Now Jack has a score to settle and he’s
got some friends to help him do it!

Cindy McDonald was born and raised in the Pittsburgh, Pa area. For 26 years she was a professional choreographer,she taught ballet, jazz, and tap. During that time she choregraphed many musicals and an opera for the Pittsburgh Savoyards. 

Most recently she has retired to write her novels. She resides with her husband on their Thoroughbred farm know as Fly By Night Stables near Pittsburgh.

See more of Cindy’s posts on

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Censored Books—You Betcha!

Cindy McDonald

Ahhh, the infamous “I told you so!” How we spouses love to hear those words spew from our better half’s mouth. Most recently I was on the receiving end of such a scolding when my husband and I attended a luncheon at the nursing home where my mother resides. Let me back-up…

A short time ago I wrote a blog entitled, Crossing the Line. The blog discussed how much sexual content should we authors place in our books. Essentially, how much is too much? I also mentioned in the blog that I am a former dance teacher who now writes books with quite a bit of suggestive material. My very conservative husband is uncomfortable with said content because he feels that my previous position in the community holds me to certain standards that I should be very conscious of.

So, there we were at the luncheon taking our seats along with the other families, when I spotted two of my former students and their parents seated at a table nearby. The two girls were thrilled to see their former dance teacher, and with ear-to-ear smiles, they waved. For the sake of this blog we’ll call the older girl, Susan, who is twelve. The younger sister is ten. Anyway, the luncheon was lovely and when we decided to leave I made my way to their table to say hello. And that’s when it happened. While giving me a hug Susan (12) said to me, “Oh Miss Cindy, I miss you so much. I want you to know that I’ve read all of your books.”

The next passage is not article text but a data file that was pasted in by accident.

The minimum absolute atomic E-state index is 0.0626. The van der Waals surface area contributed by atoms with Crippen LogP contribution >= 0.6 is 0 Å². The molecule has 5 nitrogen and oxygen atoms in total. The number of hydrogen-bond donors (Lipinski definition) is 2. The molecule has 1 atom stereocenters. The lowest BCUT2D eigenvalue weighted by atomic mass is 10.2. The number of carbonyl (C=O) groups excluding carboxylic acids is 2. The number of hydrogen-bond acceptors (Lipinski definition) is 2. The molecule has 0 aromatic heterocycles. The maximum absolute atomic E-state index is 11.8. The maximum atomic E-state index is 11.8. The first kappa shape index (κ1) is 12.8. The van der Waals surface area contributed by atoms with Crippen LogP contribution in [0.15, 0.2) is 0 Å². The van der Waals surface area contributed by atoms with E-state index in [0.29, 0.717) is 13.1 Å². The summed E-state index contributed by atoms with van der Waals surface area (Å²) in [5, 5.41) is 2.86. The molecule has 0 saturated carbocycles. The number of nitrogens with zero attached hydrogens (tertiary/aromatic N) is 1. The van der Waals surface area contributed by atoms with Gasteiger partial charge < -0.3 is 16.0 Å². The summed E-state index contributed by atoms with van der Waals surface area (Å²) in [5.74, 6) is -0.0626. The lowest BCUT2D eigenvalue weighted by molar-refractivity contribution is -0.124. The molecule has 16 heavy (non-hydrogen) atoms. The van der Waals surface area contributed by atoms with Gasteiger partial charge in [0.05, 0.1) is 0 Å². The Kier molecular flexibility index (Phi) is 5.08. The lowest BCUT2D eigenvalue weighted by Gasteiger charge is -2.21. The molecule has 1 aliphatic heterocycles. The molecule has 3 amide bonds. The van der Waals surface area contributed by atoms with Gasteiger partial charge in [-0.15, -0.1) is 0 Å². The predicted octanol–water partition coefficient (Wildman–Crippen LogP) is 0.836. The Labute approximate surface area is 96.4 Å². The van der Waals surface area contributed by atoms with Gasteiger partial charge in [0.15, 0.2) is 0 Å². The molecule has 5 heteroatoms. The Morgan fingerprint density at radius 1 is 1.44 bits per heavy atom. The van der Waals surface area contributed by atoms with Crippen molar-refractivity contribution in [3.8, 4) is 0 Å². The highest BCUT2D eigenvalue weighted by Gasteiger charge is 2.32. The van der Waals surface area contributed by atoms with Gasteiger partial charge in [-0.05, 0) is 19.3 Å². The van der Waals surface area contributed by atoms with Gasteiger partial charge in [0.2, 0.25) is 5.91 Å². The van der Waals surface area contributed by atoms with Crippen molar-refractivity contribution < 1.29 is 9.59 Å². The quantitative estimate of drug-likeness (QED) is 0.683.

I was very taken aback. I turned to her mother with wide eyes and if I hadn’t quickly slammed it shut, I swear my jaw would’ve bounced off the floor. I said, “Y–You let her read my books?” Smiling, the woman waved a carefree hand at me and replied, “Oh, don’t worry, she’s an advanced reader.”


Has the woman not reviewed my books before her twelve year old daughter reads them? I couldn’t believe it! Susan then added, “Oh yes, and I understand everything in them, Miss Cindy.”


At this point I simply gave the girl another hug, wished them well, and caught up with my family. That’s when my husband said, “See I told you! I told you that those young girls from your dance school would be reading your books. That’s why you should keep those suggestive scenes in check!”